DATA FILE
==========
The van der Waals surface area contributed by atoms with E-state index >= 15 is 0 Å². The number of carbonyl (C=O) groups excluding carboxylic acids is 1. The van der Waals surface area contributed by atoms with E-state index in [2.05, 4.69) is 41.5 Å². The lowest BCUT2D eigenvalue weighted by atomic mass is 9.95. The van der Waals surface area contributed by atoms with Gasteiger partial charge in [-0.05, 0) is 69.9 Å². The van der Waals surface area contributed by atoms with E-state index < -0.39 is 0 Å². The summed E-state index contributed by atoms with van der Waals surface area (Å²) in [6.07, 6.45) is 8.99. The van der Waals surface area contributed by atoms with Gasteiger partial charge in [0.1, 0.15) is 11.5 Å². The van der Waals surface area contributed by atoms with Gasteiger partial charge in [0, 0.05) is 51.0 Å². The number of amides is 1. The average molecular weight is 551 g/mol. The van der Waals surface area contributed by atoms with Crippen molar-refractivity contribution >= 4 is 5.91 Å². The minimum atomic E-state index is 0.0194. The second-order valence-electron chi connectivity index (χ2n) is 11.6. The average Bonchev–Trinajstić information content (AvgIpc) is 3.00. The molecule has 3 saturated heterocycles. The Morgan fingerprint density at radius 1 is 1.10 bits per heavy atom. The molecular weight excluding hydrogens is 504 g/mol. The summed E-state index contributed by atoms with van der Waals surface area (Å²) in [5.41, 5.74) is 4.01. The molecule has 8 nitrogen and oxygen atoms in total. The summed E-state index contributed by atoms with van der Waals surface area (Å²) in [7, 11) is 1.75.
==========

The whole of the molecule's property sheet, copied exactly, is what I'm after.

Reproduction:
The van der Waals surface area contributed by atoms with E-state index >= 15 is 0 Å². The number of carbonyl (C=O) groups excluding carboxylic acids is 1. The van der Waals surface area contributed by atoms with E-state index in [2.05, 4.69) is 41.5 Å². The lowest BCUT2D eigenvalue weighted by atomic mass is 9.95. The van der Waals surface area contributed by atoms with Gasteiger partial charge in [-0.05, 0) is 69.9 Å². The van der Waals surface area contributed by atoms with E-state index < -0.39 is 0 Å². The summed E-state index contributed by atoms with van der Waals surface area (Å²) in [6.07, 6.45) is 8.99. The van der Waals surface area contributed by atoms with Gasteiger partial charge in [0.1, 0.15) is 11.5 Å². The van der Waals surface area contributed by atoms with Gasteiger partial charge in [0, 0.05) is 51.0 Å². The number of amides is 1. The average molecular weight is 551 g/mol. The van der Waals surface area contributed by atoms with Crippen molar-refractivity contribution >= 4 is 5.91 Å². The minimum atomic E-state index is 0.0194. The second-order valence-electron chi connectivity index (χ2n) is 11.6. The average Bonchev–Trinajstić information content (AvgIpc) is 3.00. The molecule has 3 saturated heterocycles. The Morgan fingerprint density at radius 1 is 1.10 bits per heavy atom. The molecular weight excluding hydrogens is 504 g/mol. The summed E-state index contributed by atoms with van der Waals surface area (Å²) in [5.41, 5.74) is 4.01. The molecule has 8 nitrogen and oxygen atoms in total. The summed E-state index contributed by atoms with van der Waals surface area (Å²) in [7, 11) is 1.75.